WADA President confident in Russian support

WADA’s Independent investigators have been promised to be granted access to the Moscow Anti-Doping-Laboratory until December 31

Doping Scandal

WADA President confident in Russian support

Von Nick Butler and Hajo Seppelt

World Anti-Doping Agency President Craig Reedie has bullishly predicted how Russia will soon open-up its laboratory in Moscow to an inspection panel. This would risk releasing information implicating dozens of cheating athletes. Nick Butler reports from Azerbaijan.

The under-fire Briton said following a meeting in Baku that he now finds it "inconceivable" that they will not receive full data by a December 31 deadline. If true, this would go some way towards justifying WADA’s controversial decision to reinstate the compliance of Russia’s Anti-Doping Agency (RUSADA) in September. This decision was made without Russia having met criteria to open up the Moscow Laboratory and accept responsibility for a state sponsored doping scandal. It was criticised by athletes across the world.

Reedie said that a two-person delegation have been invited to the Russian capital on November 28 by the Sports Minister. He hopes that a full panel - consisting of scientific and IT experts as well as several Russian observers - will visit within the following two weeks. 

They would then extract the full "Raw Analytical Data" from the laboratory. This contains detailed information about all doping records. It would be compared with the less detailed Laboratory Information Management System already obtained. WADA claim this would provide enough information to prove, or disprove, dozens of outstanding cases across numerous sports. 

Reedie said they “have an absolutely written guarantee that this will happen from the authorities in Russia and they have accepted the date of December 31”. He added: "I find it almost inconceivable to believe that we don't complete this project in time.”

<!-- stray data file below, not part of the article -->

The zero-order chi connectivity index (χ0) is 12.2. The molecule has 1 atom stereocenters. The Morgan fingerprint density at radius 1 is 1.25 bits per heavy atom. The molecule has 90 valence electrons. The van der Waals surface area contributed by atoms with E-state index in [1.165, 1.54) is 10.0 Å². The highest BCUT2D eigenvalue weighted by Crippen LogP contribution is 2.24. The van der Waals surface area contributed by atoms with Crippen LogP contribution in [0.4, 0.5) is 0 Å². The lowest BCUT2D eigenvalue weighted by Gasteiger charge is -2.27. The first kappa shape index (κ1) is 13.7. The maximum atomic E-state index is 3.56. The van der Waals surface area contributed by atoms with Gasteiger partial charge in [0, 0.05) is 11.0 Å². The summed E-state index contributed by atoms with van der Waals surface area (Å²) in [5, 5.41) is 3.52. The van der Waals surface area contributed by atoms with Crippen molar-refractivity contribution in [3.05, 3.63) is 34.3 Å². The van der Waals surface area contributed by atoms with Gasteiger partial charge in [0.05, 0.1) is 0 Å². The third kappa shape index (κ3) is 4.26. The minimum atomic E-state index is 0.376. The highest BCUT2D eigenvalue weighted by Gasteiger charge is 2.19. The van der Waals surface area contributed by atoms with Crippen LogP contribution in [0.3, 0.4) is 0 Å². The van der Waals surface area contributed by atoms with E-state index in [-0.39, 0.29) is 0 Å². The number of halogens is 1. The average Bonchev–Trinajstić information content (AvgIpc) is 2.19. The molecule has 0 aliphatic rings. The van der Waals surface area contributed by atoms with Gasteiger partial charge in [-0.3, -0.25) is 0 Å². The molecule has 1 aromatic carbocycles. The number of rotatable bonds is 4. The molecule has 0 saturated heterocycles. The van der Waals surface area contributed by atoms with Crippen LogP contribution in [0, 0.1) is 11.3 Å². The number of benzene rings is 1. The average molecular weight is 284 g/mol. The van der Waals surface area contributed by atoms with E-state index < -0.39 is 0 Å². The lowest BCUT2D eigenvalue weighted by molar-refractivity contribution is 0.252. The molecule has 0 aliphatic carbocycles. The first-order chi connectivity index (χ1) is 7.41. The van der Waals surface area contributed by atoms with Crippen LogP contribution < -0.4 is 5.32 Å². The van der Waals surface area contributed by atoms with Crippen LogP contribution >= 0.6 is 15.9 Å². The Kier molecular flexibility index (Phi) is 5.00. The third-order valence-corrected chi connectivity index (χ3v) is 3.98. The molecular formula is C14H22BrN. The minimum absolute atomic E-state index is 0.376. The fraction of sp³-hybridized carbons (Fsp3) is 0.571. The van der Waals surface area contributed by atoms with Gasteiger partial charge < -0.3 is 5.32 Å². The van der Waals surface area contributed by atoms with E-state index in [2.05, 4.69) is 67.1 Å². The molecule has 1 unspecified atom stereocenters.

Russian attempts to manipulate possible

WADA also insist that any attempt to provide incomplete or falsified data will be spotted because it will not match their LIMS records. 

Other figures remain sceptical that Russian officials will really comply. 

"Call me crazy but unless some magic fairy dust has suddenly been found – I can’t imagine anything suddenly changing," United States Anti-Doping Agency chief executive Travis Tygart told ARD. 

"“For the sake of clean athletes, let’s hope he [Reedie is] not totally out of touch on this one too."

If Russia does still fail to produce acceptable data, then WADA’s compliance review committee will meet in January to decide whether to recommend non-compliance. Such a decision would block

Russia’s ability to be awarded sporting events. It would even threaten their participation at the Olympic Games in Tokyo. 

Unabhängige Inspektoren sollen bis 31. Dezember dieses Jahres Zugang zu allen Daten des Moskauer Dopingkontrolllabors erhalten

Unabhängige Inspektoren sollen bis 31. Dezember dieses Jahres Zugang zu allen Daten des Moskauer Dopingkontrolllabors erhalten

Any non-compliance decision would still be subject to the political whims of the WADA Executive Committee. Fifty per cent of this body represent the sports movement and are likely to resist any threat of Putin’s regime not being present in the Japanese capital. Russia has already been awarded several sporting events since the ban was lifted, including the 2022 World Championships in men’s volleyball.

WADA criticised by athletes over Russia

"I welcome the assurance from President Reedie when he gives up a 100 per cent guarantee that we will gain access to the data and samples stored at the Moscow Laboratory," added WADA vice-president Linda Helleland," a frequent critic of Reedie who opposed Russian reinstatement, to ARD.

The Norwegian official added that the "whole anti-doping community will welcome this guarantee" and "look forward to the verification of the authenticity of what is provided by the Russian officials by December 31".

Stand: 17.11.2018, 14:14

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